Taxis won't use new rank for Waverley, warns cab boss

DRIVERS and passengers are both set to steer clear of the new cab rank for Waverley station because it's in the wrong place and will mean higher fares for many, the boss of one of the city's biggest cab firms warned today.

Monday, 28th November 2016, 6:54 am
Updated Tuesday, 6th December 2016, 11:41 am
Taxi's at Waverley station are not now allowed into the station unless the taxi rank has spaces. Pic Ian Rutherford

The rank, due to open in autumn next year, is to be built in the New Street car park next door to the station, offering a covered waiting place for passengers to be picked up by taxis, but no drop-off point. It follows the decision to ban taxis from the station itself in 2014.

But Tony Kenmuir, director of Central Taxis, said most taxis leaving New Street would have to drive around the perimeter of the station, racking up fares of up to £5, before they got anywhere.

He predicted passengers would find it easier, quicker and cheaper to leave by other entrances and hail a cab.

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And with no drop-off point at New Street and taxis likely to face charges from Network Rail for using the new rank, he said drivers were unlikely to take their empty cabs round there when they could pick up passengers in the street.

“I don’t see why the public would go to that rank and I can’t see why drivers would go to it either,” he said.

“People who use Waverley regularly will still walk out at Waverley Steps, East Market Street or Waverley Bridge, knowing they can get a taxi drive away quickly.

“And taxi drivers are likely to hang about there waiting for a fare rather than drive empty round to New Street, which is dead mileage, to join a rank you have to pay for.”

Mr Kenmuir said the new rank was on the wrong side of the station for accessing most parts of the city.

“If you’re going north, south or west you have to drive round the station to get anywhere,” he said.

“When you come out of New Street car park you can turn left and left again into Calton Road which takes you to the top of Leith Street and you can only turn left, so you’ll often end up passing Waverley Steps and the passenger will think ‘Why didn’t I just come out this way and hail a taxi here?’.

“Or you could turn right and right again along Market Street and back across Waverley Bridge, so you’re driving past two other entrances where passengers could have come out and saved themselves money.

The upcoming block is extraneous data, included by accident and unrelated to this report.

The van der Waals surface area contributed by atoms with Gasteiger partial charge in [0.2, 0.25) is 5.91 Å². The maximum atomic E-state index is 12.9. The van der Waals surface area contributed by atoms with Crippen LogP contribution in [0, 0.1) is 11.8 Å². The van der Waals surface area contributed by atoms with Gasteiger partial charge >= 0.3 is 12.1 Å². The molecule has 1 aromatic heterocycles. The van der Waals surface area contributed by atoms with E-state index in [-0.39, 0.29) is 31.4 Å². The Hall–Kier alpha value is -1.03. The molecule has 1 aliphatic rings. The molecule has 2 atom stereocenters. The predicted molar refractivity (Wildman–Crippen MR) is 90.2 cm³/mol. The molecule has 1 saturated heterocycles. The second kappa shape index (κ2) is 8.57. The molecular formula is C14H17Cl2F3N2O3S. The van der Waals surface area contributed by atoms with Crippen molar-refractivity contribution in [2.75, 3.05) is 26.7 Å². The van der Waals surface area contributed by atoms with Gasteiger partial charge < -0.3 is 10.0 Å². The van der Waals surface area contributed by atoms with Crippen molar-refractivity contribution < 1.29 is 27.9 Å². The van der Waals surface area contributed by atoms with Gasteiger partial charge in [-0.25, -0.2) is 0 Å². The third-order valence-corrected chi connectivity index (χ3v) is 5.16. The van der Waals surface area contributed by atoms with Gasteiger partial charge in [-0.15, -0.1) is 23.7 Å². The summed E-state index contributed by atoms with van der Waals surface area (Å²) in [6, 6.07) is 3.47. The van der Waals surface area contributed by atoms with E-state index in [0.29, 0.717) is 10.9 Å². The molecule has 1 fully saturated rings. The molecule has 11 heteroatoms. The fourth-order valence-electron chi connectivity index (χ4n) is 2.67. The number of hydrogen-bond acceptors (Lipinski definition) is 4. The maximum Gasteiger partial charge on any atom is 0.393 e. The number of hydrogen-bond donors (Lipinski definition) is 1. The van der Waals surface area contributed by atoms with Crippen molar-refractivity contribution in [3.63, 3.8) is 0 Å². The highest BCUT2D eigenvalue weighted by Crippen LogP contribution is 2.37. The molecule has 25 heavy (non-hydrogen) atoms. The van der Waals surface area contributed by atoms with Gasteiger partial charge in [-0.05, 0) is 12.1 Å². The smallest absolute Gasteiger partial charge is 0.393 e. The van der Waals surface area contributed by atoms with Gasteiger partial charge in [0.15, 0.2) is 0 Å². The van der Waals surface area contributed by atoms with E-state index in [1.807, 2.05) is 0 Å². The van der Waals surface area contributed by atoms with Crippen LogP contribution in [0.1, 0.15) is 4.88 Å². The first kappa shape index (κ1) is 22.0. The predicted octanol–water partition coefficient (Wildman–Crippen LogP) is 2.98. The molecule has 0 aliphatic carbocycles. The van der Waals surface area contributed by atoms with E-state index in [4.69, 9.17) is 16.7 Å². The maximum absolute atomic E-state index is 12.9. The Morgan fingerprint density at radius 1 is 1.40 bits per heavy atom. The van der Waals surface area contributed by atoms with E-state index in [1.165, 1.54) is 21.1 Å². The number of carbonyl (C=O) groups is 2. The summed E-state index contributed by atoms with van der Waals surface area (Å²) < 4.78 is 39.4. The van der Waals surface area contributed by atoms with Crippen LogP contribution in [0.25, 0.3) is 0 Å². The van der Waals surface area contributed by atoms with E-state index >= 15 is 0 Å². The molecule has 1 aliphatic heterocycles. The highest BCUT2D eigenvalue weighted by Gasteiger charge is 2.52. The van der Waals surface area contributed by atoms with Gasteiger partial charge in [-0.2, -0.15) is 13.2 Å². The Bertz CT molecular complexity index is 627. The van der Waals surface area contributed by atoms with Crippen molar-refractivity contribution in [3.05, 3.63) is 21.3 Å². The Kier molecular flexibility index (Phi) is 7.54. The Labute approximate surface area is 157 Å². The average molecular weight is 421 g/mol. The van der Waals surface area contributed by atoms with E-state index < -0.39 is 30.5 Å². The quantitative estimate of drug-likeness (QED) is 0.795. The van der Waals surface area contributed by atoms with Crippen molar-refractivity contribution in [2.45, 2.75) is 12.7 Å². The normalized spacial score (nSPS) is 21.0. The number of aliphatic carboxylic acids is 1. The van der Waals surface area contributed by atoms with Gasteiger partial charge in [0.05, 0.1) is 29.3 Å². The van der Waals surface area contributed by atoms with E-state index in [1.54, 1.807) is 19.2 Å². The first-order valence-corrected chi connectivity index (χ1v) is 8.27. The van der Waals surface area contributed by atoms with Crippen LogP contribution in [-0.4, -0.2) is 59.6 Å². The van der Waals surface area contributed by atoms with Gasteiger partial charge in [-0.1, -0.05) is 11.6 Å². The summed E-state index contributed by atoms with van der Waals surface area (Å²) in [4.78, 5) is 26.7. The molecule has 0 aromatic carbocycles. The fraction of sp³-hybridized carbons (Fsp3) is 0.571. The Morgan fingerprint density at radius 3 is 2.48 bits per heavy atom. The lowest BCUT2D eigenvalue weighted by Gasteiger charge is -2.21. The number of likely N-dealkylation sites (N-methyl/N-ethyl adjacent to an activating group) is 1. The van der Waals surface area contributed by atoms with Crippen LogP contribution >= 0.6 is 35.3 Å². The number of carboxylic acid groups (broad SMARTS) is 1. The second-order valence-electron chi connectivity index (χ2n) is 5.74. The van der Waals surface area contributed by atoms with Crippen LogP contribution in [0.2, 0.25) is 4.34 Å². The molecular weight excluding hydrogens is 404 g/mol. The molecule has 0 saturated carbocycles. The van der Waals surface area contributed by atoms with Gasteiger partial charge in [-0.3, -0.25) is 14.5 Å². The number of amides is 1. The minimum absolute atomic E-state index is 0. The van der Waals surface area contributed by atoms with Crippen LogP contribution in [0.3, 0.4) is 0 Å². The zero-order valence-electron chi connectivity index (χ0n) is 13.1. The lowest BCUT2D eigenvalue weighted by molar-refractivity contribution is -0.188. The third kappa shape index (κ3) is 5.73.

“Or you can turn right and go up to the Royal Mile, where you’re almost right on the traffic lights at St Mary’s Street, which is very congested. It’s difficult enough for one vehicle to get out there, so just imagine if you have 20 or 30 taxis coming from a busy train.”

He said taxis had previously been charged around £1500 a year to pick up passengers at Waverley and drivers had been told there would be a charge for using the New Street rank to recoup the cost of building it.

But he said: “It was Network Rail’s choice to move us out of the station. What they have done is open up the possibility of working at the station to the entire taxi trade without any of us paying. If they now try to make us pay again, my view is that horse has bolted.”

Mr Kenmuir said the best solution was to allow taxis back into Waverley on the same basis as before.

“When they banned taxis from the station it was supposed to be on security grounds,” he said. “But although the entrance to the new rank is from New Street, it will only be a few yards from where the rank used to be – just the other side of a railway line. What happened to the bomb risk?”

Network Rail has said work to extend platforms 5 and 6 into the site of the former taxi rank will begin in spring next year.

Mr Kenmuir said: “We want to work with them to provide a service to the public – we don’t want to be awkward and we appreciate there is always a conflict for space in trying to accommodate everything.

“But as soon as the idea of moving us to New Street was proposed I thought that was the least practical place to put us.”

Tam Bruce, a taxi driver for 15 years, said the new rank was “a waste of time” and predicted the expected charge would deter taxis from using it.

“No taxi driver in their right mind will use that rank,” he said. “Why should we be asked to pay to pick up passengers? We’re doing them a service by bringing people to the station.

“And the council will not allow you to put the extra cost onto the passenger.

“Ninety-nine per cent of drivers will not use the new rank – they will just go back to picking people up at Waverley Bridge or Market Street.”

Lothian Conservative MSP Miles Briggs said he was not surprised at the taxi drivers’ reaction and called on Network Rail to look at the plans again.

“I don’t see the rationale in just having a pick-up and not a drop-off point,” he said. “If you have a fare going to the station surely you should be able to drop them off and pick someone up at the same time.

“They say there is no space, but having seen it with my own eyes I think there would be.”

A Network Rail spokesman said: “No decision has been made at this time regarding a charging policy for the new facility.

“The new rank is being provided to increase the range of options available to passengers, it will be up to taxi drivers themselves to decide whether they wish to use it.”